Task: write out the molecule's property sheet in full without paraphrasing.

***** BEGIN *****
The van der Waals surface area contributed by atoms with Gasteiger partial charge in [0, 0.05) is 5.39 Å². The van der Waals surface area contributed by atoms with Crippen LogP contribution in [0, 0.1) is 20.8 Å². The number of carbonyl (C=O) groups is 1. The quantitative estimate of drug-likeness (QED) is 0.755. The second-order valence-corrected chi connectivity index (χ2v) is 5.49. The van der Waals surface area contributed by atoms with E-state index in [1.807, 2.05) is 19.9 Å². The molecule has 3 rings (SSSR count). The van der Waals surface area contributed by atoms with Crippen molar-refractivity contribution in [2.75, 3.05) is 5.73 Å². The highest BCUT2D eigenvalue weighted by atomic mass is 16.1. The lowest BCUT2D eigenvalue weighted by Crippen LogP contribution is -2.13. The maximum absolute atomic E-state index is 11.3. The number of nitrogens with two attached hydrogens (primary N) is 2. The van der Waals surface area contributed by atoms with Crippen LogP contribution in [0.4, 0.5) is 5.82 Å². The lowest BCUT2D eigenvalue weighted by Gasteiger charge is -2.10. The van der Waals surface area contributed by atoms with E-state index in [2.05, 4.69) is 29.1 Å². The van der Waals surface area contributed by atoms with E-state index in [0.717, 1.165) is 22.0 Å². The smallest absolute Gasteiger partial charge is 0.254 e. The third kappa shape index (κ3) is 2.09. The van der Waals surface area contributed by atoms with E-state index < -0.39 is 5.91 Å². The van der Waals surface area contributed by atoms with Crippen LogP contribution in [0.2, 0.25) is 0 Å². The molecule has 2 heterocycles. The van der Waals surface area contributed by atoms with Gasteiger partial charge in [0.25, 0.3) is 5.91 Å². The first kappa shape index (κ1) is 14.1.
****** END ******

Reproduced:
The van der Waals surface area contributed by atoms with Gasteiger partial charge in [0, 0.05) is 5.39 Å². The van der Waals surface area contributed by atoms with Crippen LogP contribution in [0, 0.1) is 20.8 Å². The number of carbonyl (C=O) groups is 1. The quantitative estimate of drug-likeness (QED) is 0.755. The second-order valence-corrected chi connectivity index (χ2v) is 5.49. The van der Waals surface area contributed by atoms with E-state index in [1.807, 2.05) is 19.9 Å². The molecule has 3 rings (SSSR count). The van der Waals surface area contributed by atoms with Crippen molar-refractivity contribution in [2.75, 3.05) is 5.73 Å². The highest BCUT2D eigenvalue weighted by atomic mass is 16.1. The lowest BCUT2D eigenvalue weighted by Crippen LogP contribution is -2.13. The maximum absolute atomic E-state index is 11.3. The number of nitrogens with two attached hydrogens (primary N) is 2. The van der Waals surface area contributed by atoms with Crippen LogP contribution in [0.4, 0.5) is 5.82 Å². The lowest BCUT2D eigenvalue weighted by Gasteiger charge is -2.10. The van der Waals surface area contributed by atoms with E-state index in [2.05, 4.69) is 29.1 Å². The van der Waals surface area contributed by atoms with E-state index in [0.717, 1.165) is 22.0 Å². The smallest absolute Gasteiger partial charge is 0.254 e. The third kappa shape index (κ3) is 2.09. The van der Waals surface area contributed by atoms with E-state index < -0.39 is 5.91 Å². The van der Waals surface area contributed by atoms with Crippen LogP contribution in [0.2, 0.25) is 0 Å². The molecule has 2 heterocycles. The van der Waals surface area contributed by atoms with Gasteiger partial charge in [0.25, 0.3) is 5.91 Å². The first kappa shape index (κ1) is 14.1.